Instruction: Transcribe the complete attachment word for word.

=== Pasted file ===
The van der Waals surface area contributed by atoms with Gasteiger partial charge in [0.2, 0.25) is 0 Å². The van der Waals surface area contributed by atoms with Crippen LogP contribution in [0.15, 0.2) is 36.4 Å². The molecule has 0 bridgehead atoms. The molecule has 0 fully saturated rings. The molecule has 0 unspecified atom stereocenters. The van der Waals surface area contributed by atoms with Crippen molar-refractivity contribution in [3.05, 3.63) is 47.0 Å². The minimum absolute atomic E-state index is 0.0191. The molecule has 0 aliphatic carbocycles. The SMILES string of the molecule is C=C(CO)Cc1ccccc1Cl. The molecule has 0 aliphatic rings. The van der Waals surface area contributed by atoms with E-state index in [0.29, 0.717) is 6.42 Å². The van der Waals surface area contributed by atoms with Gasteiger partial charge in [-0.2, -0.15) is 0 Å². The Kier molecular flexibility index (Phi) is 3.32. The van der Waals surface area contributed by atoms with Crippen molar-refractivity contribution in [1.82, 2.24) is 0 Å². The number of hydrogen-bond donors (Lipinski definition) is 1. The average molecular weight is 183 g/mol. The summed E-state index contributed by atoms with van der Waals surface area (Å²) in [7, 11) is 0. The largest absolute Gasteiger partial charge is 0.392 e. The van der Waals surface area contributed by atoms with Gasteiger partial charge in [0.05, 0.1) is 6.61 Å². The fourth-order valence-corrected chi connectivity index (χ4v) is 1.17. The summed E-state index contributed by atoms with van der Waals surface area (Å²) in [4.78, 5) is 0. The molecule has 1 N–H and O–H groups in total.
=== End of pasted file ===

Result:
The van der Waals surface area contributed by atoms with Gasteiger partial charge in [0.2, 0.25) is 0 Å². The van der Waals surface area contributed by atoms with Crippen LogP contribution in [0.15, 0.2) is 36.4 Å². The molecule has 0 bridgehead atoms. The molecule has 0 fully saturated rings. The molecule has 0 unspecified atom stereocenters. The van der Waals surface area contributed by atoms with Crippen molar-refractivity contribution in [3.05, 3.63) is 47.0 Å². The minimum absolute atomic E-state index is 0.0191. The molecule has 0 aliphatic carbocycles. The SMILES string of the molecule is C=C(CO)Cc1ccccc1Cl. The molecule has 0 aliphatic rings. The van der Waals surface area contributed by atoms with E-state index in [0.29, 0.717) is 6.42 Å². The van der Waals surface area contributed by atoms with Gasteiger partial charge in [-0.2, -0.15) is 0 Å². The Kier molecular flexibility index (Phi) is 3.32. The van der Waals surface area contributed by atoms with Crippen molar-refractivity contribution in [1.82, 2.24) is 0 Å². The number of hydrogen-bond donors (Lipinski definition) is 1. The average molecular weight is 183 g/mol. The summed E-state index contributed by atoms with van der Waals surface area (Å²) in [7, 11) is 0. The largest absolute Gasteiger partial charge is 0.392 e. The van der Waals surface area contributed by atoms with Gasteiger partial charge in [0.05, 0.1) is 6.61 Å². The fourth-order valence-corrected chi connectivity index (χ4v) is 1.17. The summed E-state index contributed by atoms with van der Waals surface area (Å²) in [4.78, 5) is 0. The molecule has 1 N–H and O–H groups in total.